The Academy of Motion Picture Arts & Sciences said that it plans to take "historic action" to increase diversity in its ranks after actors of color threatened to boycott the Oscars to protest a second straight year of all-white acting nominations. Who knows if the steps will help or how quickly things will change, but it's an encouraging sign. What if women in Hollywood tried the same thing?
Earlier this month we learned from actress Gillian Anderson that she was initially offered half of what her male co-star David Duchovny was to reprise Fox TV show The X-Files, which premiered last night.
"As usual," she told The Hollywood Reporter, "they come to me with half of what they want to offer David." (Anderson and Duchovny ended up being paid equally.) To add an extra layer of insult, Anderson revealed in a separate interview that it had taken her three years to get paid the same amount as Duchovny the first time the X-Files aired, in the 1990s. "It was shocking to me, given all the work that I had done in the past to get us to be paid fairly," she told The Daily Beast. "I worked really hard toward that and finally got somewhere with it. … And then it happened again! I don’t even know what to say about it.”
This comes after a string of other female actors have recently spoken out, loudly, about one of the oldest problems plaguing women in the workplace, the gender pay disparity, which still sits, on average, at 21 percent.
Jennifer Lawrence, famously, found out that she made less than her male co-stars in American Hustle after Sony Pictures was hacked and its internal e-mails leaked. When she read in horror about her and the other actors' paychecks, she blamed herself for not negotiating harder in the first place. "I would be lying if I didn't say there was an element of wanting to be liked that influenced my decision to close the deal without a real fight. I didn't want to seem 'difficult' or 'spoiled,'" she wrote in Lenny. "At the time, that seemed like a fine idea, until I saw the payroll on the Internet and realized every man I was working with definitely didn't worry about being 'difficult' or 'spoiled.'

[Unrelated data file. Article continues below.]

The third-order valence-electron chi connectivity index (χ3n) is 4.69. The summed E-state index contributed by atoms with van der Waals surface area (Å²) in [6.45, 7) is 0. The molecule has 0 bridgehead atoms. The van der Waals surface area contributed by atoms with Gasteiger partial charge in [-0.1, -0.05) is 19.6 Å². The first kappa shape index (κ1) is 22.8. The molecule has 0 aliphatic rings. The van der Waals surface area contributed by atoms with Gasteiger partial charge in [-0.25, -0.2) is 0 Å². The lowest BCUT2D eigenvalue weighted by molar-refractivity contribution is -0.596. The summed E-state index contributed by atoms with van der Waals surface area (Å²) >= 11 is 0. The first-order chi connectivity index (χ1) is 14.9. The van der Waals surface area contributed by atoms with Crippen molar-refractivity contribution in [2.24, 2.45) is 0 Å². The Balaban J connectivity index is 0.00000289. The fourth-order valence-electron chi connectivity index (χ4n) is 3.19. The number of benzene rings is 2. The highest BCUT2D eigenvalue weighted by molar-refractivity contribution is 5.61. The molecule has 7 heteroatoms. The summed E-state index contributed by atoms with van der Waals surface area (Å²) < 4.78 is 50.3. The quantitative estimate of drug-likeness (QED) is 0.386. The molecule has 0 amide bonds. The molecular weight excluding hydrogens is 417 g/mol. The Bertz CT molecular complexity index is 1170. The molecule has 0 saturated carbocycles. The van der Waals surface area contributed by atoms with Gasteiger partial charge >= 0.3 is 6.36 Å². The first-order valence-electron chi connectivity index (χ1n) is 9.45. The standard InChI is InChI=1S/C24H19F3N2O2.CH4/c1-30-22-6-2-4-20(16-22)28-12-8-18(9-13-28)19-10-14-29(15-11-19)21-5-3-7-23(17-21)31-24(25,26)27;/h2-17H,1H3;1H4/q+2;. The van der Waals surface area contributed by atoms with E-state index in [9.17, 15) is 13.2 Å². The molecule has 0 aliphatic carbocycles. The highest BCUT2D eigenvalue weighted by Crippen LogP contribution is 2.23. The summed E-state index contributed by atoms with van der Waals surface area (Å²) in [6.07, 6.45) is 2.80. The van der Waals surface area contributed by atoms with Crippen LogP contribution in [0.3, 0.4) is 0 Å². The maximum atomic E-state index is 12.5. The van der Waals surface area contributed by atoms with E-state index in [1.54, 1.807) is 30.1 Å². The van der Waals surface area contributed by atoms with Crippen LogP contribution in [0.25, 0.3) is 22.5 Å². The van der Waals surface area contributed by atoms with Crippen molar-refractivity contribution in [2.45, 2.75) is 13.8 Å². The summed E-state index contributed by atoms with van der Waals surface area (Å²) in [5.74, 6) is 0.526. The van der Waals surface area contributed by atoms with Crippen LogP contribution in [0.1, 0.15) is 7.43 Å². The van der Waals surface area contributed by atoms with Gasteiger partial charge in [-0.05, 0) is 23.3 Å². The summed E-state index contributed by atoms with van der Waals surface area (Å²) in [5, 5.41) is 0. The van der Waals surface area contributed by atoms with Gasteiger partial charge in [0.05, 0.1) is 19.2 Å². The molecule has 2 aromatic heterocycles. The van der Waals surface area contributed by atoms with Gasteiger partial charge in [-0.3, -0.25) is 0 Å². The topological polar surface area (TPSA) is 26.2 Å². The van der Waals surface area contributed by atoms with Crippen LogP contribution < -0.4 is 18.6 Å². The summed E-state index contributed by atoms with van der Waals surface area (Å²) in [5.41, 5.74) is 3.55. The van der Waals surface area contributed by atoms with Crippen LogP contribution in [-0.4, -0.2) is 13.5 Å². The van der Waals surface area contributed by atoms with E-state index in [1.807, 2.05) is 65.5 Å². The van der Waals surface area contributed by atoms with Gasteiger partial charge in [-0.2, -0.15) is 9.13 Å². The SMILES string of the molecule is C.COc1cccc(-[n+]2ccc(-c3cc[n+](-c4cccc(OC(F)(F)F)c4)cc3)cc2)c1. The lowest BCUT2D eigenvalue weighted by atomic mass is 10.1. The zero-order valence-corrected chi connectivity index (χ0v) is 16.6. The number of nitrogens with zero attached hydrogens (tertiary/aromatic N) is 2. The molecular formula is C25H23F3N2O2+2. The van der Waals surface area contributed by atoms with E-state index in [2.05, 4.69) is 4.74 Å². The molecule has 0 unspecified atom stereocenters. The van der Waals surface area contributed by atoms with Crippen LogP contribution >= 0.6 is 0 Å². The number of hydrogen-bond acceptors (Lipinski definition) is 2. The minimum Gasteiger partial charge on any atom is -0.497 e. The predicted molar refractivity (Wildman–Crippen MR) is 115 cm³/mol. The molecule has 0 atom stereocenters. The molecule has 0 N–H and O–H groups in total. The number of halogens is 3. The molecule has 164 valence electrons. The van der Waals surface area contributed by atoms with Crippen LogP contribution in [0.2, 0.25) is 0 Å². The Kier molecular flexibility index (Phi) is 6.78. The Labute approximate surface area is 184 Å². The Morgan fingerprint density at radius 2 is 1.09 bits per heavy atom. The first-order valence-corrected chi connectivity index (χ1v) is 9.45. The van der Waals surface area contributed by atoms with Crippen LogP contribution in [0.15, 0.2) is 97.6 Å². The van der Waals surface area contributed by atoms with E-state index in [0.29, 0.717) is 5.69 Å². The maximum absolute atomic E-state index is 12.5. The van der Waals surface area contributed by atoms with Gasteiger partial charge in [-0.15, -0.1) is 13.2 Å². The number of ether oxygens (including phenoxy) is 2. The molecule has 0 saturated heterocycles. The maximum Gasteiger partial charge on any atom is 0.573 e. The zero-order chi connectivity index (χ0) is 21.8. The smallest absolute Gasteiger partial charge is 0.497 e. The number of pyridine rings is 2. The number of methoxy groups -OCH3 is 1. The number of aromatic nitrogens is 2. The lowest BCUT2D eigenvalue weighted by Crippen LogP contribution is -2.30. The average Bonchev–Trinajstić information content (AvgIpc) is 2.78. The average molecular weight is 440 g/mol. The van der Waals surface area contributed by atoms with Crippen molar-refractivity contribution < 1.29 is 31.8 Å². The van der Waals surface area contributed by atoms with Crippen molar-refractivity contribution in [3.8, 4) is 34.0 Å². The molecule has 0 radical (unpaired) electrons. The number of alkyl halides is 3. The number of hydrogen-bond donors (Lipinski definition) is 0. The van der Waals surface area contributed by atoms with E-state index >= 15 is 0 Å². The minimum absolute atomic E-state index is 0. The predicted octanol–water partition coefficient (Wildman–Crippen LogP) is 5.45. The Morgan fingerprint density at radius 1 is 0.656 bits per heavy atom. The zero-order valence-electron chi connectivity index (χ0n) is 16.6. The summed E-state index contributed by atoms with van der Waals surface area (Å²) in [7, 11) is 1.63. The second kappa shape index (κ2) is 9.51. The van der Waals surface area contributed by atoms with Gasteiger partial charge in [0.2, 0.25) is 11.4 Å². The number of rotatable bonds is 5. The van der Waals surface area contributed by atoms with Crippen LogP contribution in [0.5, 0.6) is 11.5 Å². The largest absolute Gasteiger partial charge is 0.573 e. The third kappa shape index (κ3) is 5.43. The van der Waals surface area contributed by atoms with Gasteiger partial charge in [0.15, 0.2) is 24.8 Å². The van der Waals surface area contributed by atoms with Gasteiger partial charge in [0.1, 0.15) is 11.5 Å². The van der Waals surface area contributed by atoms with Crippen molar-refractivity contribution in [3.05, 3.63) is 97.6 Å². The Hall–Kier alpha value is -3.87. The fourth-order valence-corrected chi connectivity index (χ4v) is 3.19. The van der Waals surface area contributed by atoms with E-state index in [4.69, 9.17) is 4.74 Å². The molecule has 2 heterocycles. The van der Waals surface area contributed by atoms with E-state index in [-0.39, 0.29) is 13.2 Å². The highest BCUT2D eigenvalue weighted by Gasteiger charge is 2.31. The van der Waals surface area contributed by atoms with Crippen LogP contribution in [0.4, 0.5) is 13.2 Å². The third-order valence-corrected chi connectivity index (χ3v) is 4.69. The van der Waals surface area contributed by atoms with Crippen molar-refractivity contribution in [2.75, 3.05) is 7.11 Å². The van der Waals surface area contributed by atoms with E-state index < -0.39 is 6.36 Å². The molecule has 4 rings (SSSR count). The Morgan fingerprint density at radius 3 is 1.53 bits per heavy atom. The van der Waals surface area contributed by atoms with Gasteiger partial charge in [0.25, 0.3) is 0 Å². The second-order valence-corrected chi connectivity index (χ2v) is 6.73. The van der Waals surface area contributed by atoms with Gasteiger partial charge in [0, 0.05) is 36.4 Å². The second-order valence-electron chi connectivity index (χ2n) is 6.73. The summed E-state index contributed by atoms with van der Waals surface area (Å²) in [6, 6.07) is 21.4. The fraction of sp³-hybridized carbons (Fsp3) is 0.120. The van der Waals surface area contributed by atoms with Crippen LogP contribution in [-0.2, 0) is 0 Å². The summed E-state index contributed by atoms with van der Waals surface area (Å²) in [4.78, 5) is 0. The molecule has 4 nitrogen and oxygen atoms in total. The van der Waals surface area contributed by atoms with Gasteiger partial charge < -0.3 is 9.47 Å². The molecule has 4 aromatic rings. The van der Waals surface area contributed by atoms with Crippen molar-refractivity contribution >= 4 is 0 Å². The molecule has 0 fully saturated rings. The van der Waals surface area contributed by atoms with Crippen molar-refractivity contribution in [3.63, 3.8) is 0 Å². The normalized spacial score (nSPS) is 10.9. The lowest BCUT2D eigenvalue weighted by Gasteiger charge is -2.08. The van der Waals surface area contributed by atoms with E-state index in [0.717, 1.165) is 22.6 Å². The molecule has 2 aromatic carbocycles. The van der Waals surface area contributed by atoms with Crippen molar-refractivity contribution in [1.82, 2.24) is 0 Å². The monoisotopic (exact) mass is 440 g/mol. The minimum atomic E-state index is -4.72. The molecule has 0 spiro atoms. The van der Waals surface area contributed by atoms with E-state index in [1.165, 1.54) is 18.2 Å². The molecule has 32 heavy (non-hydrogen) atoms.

"I'm over trying to find the 'adorable' way to state my opinion and still be likable!"
Others in her situation have also recently complained, including Kathy Griffin, Reese Witherspoon, Patricia Arquette, and Jessica Chastain. And almost all of them agree that if more women were making important decisions at film studios and driving and directing the movies themselves, the situation would improve. According to the Director's Guild of America, women directors made only 16 percent of the 3,900 television episodes produced in 2014-15 (only 3 percent of the 16 were non-white women) and 6.4 percent of movies in 2013-14.
“It’s a bigger issue than money; that’s just a byproduct,” Sandra Bullock told Variety. “Down the red carpet, I’m going to be asked about my dress and my hair, while the man standing next to me will be asked about his performance and political issues,” Bullock says. “Once we start shifting how we perceive women, the pay disparity will take care of itself."
One way to avoid being asked silly questions about your hair, of course, would be to refuse to show up in the first place. If all the women in Hollywood did that together, the Academy Awards would melt down so fast that people would have to listen to what they have to say.